CT6002: IT in Society

Share:

Please note this module descriptor is indicative of the structure of this course and may be subject to change.

CT6002: IT in Society

Module Title IT in Society
Module Code CT6002
Module Tutor Julie Paterson
School Business School
CAT Points 15
Level of Study 6
Brief Description

This module introduces students to the sociology of technology as a theoretical framework for examining the social aspects of information and communication technologies. The aim is to broaden students' critical perspective and to provide students with a balanced view of current and future developments within ICTs on society, the module also focuses on the implications associated with developing, implementing and using information and communications technology and information systems within society.

Indicative Syllabus

This module introduces students to the sociology of technology as a theoretical framework for examining the social aspects of information and communication technologies. The aim is to broaden students' critical perspective on the social, political and economic aspects of ICTs in various contexts, e.g. commerce, industry, education, medicine, defense, engineering, law, finance and government agencies. To provide students with a balanced view the module also focuses on the implications associated with developing, implementing and using information and communications technology and information systems within society. The concepts discussed will complement work undertaken in other modules giving students a firm grounding upon which to base future studies.

Learning Outcomes

On successful completion of this module, you should be able to:

  1. Synthesise significant issues relating to the application of ICTs in various social contexts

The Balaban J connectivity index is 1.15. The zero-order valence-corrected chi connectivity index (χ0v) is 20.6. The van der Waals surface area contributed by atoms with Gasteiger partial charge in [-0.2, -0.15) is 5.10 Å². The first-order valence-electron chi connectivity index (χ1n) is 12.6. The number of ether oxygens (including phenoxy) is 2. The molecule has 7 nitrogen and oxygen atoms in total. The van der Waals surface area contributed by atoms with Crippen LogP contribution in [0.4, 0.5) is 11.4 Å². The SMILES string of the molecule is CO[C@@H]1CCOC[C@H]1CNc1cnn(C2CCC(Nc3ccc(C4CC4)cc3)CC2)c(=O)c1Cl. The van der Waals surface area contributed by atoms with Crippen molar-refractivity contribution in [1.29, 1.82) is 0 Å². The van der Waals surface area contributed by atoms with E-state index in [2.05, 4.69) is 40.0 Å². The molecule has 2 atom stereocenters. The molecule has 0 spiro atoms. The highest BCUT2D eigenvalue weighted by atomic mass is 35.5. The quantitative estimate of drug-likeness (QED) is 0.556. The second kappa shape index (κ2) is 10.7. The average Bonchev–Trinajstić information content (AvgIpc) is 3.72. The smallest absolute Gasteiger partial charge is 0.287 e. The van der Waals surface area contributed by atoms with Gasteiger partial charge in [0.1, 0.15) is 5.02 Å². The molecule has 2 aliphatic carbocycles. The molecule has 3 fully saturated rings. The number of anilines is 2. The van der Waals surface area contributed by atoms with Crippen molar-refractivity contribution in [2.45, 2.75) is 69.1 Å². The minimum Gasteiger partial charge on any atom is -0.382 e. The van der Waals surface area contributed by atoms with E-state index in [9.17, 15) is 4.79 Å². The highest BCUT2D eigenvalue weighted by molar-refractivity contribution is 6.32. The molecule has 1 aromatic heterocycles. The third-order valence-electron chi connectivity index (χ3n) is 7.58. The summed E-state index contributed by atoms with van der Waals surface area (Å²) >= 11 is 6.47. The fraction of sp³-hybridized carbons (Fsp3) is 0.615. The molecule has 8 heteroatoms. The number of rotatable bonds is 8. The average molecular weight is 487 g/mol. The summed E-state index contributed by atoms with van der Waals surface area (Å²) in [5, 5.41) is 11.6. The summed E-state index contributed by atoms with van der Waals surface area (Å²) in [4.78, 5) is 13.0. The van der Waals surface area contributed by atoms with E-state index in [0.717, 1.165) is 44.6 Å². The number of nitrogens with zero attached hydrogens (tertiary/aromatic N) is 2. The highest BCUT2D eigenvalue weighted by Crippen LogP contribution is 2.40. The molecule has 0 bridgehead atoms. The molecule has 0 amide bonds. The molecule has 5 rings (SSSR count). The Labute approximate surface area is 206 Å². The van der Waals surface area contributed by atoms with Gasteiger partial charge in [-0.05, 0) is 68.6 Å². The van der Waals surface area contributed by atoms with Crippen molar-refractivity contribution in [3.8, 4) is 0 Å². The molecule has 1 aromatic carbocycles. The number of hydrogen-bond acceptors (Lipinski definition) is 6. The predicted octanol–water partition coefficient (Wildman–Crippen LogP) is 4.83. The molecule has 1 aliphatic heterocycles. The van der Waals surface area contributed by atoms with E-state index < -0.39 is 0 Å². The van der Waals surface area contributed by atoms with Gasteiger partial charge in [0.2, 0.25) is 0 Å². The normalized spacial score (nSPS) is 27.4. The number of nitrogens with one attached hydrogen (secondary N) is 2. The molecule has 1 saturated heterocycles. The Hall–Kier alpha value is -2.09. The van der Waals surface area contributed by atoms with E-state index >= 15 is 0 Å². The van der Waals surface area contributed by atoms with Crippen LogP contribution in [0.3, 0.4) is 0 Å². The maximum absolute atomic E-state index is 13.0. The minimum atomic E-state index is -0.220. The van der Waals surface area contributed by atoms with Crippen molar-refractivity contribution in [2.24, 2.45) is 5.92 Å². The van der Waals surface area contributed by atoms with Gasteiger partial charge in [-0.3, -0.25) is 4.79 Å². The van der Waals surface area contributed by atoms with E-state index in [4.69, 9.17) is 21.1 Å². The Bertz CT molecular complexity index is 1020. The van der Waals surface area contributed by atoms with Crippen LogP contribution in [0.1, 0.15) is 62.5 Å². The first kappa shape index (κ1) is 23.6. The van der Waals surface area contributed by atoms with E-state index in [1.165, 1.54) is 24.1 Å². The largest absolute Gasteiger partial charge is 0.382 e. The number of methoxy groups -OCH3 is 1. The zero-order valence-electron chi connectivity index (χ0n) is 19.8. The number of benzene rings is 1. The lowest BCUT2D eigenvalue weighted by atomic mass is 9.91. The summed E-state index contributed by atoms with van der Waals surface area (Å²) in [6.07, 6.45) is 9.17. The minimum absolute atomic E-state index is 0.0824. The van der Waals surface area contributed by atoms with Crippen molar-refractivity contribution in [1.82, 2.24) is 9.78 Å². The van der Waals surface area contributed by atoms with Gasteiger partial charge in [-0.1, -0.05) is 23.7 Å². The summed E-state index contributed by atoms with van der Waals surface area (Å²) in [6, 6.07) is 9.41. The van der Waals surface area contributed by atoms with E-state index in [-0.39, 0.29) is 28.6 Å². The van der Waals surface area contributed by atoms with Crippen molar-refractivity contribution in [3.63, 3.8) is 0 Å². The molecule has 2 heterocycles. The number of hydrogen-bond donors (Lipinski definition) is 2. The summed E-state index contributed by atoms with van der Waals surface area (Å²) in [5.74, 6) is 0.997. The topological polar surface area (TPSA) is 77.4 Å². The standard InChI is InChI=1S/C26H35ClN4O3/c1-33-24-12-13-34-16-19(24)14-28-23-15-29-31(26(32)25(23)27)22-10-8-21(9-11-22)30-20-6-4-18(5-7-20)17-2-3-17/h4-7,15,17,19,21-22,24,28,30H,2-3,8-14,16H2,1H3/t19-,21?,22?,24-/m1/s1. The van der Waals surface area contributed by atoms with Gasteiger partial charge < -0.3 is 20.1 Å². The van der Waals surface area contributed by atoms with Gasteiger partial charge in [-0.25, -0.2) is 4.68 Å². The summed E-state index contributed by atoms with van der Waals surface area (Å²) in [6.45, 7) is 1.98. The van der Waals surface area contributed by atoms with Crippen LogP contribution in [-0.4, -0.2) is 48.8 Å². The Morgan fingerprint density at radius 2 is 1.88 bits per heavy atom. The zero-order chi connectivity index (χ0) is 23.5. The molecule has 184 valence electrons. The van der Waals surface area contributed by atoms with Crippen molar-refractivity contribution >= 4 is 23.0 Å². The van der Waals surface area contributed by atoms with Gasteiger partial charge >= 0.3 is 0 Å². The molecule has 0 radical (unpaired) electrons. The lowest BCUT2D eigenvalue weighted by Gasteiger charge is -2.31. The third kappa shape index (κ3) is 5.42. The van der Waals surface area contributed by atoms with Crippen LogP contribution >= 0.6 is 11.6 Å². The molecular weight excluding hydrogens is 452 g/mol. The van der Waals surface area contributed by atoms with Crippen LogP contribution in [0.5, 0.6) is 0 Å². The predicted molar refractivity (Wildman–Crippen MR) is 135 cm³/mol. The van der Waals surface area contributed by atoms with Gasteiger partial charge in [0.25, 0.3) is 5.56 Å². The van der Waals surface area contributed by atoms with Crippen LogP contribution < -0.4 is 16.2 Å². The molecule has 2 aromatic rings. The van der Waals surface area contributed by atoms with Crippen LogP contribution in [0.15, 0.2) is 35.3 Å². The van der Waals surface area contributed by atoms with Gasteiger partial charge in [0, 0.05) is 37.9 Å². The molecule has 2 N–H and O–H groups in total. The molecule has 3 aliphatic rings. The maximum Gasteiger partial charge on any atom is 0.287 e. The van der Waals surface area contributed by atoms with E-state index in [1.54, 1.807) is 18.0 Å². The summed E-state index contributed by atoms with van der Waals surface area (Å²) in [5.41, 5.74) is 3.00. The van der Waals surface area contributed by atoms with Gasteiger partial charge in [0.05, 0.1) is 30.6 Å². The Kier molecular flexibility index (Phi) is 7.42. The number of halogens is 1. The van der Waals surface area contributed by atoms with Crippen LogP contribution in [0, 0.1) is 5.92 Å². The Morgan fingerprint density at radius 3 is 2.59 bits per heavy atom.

2. Critically evaluate the social consequences of the widespread diffusion of ICTs on individuals and society as a whole
  3. Assess and consolidate the key principles that shape technological change
  4. Critically analyse the link between ICT development and societal change
  5. Apply competing philosophical perspectives to the information society
Learning and Teaching Activities Scheduled Contact Hours: 24
Independent Learning Hours: 126
Assessment (For further details see the Module Guide) 001: 100% Coursework: Individual, standard written: 2000 words or equivalent
Special Assessment Requirements
Indicative Resources The current reading list can be found in the Module Guide, which your lecturer should make available via Moodle.

What are Course Maps and Module Descriptors?

Course Maps

A course map contains a list of the individual study units, called modules, that you study to complete your course. Some modules are compulsory, but you can sometimes choose modules outside your core area of study which interest you.

Module Descriptors

A module is a self-contained, individual unit of study. The module descriptor provides various details about the module including who the module tutor is, what you will be studying, how you will be assessed and what you will have learned once you have completed the module.

Course Resources Archive

Course maps and module descriptors from previous years can be found in the Course Resources Archive.